|Title||Systems analysis of Mycoplasma hyopneumoniae to improve vaccine production|
|Source||University. Promotor(en): Vitor Martins dos Santos, co-promotor(en): Peter Schaap; J.J.E. Bijlsma. - Wageningen : Wageningen University - ISBN 9789463436519 - 152|
Systems and Synthetic Biology
|Publication type||Dissertation, internally prepared|
|Availibility||Full text available from 2019-11-16|
|Keyword(s)||interdisciplinary research - molecular biology - mycoplasma hyopneumoniae - vaccines - systems biology - systems analysis - pigs - pneumonia - animals - interdisciplinair onderzoek - moleculaire biologie - vaccins - systeembiologie - systeemanalyse - varkens - longontsteking - dieren|
|Categories||Molecular Biology (General) / Biotechnology (General)|
Mycoplasma hyopneumoniae (M. hyopneumoniae) is a bacterial pathogen that has evolved from a gram-positive ancestor and specifically colonizes the lower respiratory tract of pigs where it causes enzootic pneumonia and plays a major role in the development of respiratory disease in pigs. Whole-cell inactivated vaccines are available that lower the severity of disease and are widely applied in pig industry to prevent clinical signs and improve pig herd health. However, production of these vaccines is challenging because it is not known which bacterial components are needed for protection and complex cultivation media are needed because growth requirements are not completely understood. The aim of this thesis was to understand growth and survival strategies of M. hyopneumoniae during infection, to integrate this knowledge with metabolic modeling under conditions used for vaccine production and apply this knowledge to improve the current production process for M. hyopneumoniae vaccines.
Chapter 1 provides a general introduction into the disease, treatment and prevention methods with a focus on vaccines. I then introduce the characteristics of the M. hyopneumoniae genome, transcriptome and review the current knowledge on infectious mechanisms and the response of the pig to infection and vaccination. Finally, I discuss the challenges related to vaccine production and introduce systems biology tools that will be applied in the thesis. In chapter 2 we define a strategy for risk-based process development of bacterial vaccines which provided the framework for future studies performed during this thesis. We propose to integrate the academic workflow for rational strain design with the industry standard for process design. Systems biology tools, especially genome-scale metabolic models, play an essential role in this strategy because application of these tools reduces process risks and increases process understanding. Therefore, in line with this strategy, we created a manually curated genome-scale metabolic model of M. hyopneumoniae which we applied to dynamically model the cultivation step in the vaccine production process (chapter 3). We found that only 16% of cellular energy in a standard fermentation was used for growth and 84% was used for non-growth associated maintenance. By model-driven experimentation we were able to increase the fraction of cellular energy used for growth by addition of pyruvate to the production medium, and showed in dedicated fermentor experiments that the improved process reached a 2.3 times higher biomass yield. Although the metabolic model helped to increase process yield, it did not allow prediction of a defined cultivation medium without components from porcine origin. Therefore, to better understand the dependency of M. hyopneumoniae on host derived components, we performed a functional comparison of 80 mycoplasma genomes and used multivariate and machine-learning algorithms to relate functional capability to the specific host and niche of mycoplasma species (chapter 4). This analysis allowed us to identify protein domains possibly needed for growth and survival in the pig lung. In addition, we found that protein domains expected to be essential for bacterial growth were not persistently present in mycoplasma genomes suggesting that alternative domain configurations exist that bypass their essentiality. To better understand whether the proteins we identified as possibly important for survival in pigs actually play a role during M. hyopneumoniae infection, we sequenced the bacterial mRNA during infection in chapter 5 and compared the in vivo transcriptome to that of broth grown mycoplasma. We found 22 up-regulated and 30 down-regulated genes during infection (FDR<0.01 and fold change >2LOG2) and identified differentially expressed ncRNAs. In chapter 6 we build upon our mycoplasma basis to further analyse the role of ncRNAs in bacterial genomes. We identified an exponential relationship between the AT content of genomes and the number of ncRNAs and propose that this relation is the result of spurious transcription, which is more likely to occur in AT rich genomes. This hypothesis is further substantiated by showing that spurious transcription demands minimal cellular energy and that overexpression of cis-binding ncRNAs in M. pneumoniae did not influence the level of proteins translated from their overlapping mRNAs. Finally, in chapter 7 I discuss four system strategies, identified in this thesis and derived from recent literature, and discuss how these strategies could be integrated in the metabolic model of M. hyopneumoniae. Lastly, I provide an outlook on the next steps needed for improvement of the production process for M. hyopneumoniae vaccines.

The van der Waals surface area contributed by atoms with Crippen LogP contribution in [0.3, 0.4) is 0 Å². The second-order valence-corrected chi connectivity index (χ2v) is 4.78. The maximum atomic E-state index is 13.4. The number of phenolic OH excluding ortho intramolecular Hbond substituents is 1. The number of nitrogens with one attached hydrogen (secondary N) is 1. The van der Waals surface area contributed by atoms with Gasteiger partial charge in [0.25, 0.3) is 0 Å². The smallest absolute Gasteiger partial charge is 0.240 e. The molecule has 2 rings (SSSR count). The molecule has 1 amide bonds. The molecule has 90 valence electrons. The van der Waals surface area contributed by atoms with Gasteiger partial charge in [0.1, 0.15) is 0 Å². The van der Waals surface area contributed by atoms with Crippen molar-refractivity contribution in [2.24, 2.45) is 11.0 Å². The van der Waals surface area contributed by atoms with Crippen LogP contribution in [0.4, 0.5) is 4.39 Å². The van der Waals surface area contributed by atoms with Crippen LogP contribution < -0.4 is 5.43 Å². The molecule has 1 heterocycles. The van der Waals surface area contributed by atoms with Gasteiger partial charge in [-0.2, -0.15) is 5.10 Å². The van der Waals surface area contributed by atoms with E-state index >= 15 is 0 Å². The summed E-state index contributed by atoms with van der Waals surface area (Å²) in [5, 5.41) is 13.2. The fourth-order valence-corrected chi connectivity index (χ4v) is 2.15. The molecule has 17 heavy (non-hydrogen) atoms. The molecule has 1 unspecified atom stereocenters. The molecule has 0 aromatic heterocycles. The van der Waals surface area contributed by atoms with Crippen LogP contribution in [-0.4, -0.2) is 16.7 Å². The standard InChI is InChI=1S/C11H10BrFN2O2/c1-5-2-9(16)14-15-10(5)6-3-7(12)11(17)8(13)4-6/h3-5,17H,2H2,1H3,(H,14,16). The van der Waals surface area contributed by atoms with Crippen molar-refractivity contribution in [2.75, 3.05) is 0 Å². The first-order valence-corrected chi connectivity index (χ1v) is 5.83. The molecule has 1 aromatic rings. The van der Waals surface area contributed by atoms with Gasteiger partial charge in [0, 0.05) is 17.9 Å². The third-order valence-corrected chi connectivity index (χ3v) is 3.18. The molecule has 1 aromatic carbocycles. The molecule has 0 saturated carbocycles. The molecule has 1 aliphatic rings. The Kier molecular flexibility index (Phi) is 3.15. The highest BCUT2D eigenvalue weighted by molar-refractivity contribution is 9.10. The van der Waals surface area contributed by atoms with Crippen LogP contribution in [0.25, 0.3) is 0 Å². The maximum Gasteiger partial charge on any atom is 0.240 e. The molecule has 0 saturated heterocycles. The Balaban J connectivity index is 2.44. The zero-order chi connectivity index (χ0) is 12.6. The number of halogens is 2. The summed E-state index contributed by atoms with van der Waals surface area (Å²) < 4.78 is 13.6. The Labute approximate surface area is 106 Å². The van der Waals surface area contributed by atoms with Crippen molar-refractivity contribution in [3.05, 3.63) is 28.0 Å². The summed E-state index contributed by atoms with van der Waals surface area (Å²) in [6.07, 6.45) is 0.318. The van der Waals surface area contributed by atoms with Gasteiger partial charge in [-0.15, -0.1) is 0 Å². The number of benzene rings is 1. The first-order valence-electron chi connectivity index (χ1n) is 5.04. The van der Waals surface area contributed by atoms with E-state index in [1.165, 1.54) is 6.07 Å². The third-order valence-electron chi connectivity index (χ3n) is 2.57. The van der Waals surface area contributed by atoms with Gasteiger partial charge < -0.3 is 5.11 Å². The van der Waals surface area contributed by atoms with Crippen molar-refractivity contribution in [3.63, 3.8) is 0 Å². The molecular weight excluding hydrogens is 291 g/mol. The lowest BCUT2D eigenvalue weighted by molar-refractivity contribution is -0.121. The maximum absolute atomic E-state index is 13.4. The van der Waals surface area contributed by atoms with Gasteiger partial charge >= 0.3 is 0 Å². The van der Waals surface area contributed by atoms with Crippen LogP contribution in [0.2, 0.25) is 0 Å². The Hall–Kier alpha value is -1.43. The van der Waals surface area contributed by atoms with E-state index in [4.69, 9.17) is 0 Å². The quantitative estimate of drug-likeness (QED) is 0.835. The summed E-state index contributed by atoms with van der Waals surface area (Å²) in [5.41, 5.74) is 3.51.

In conclusion, this work provided novel insight in the metabolic capability of M. hyopneumoniae based on the proteome domain content, captured in a genome-scale metabolic model and studied under in vitro and in vivo conditions. Biomass yield of the cultivation step for vaccine production was increased and the basis was laid to further improve the production process for M. hyopneumoniae vaccines using model-based experimentation.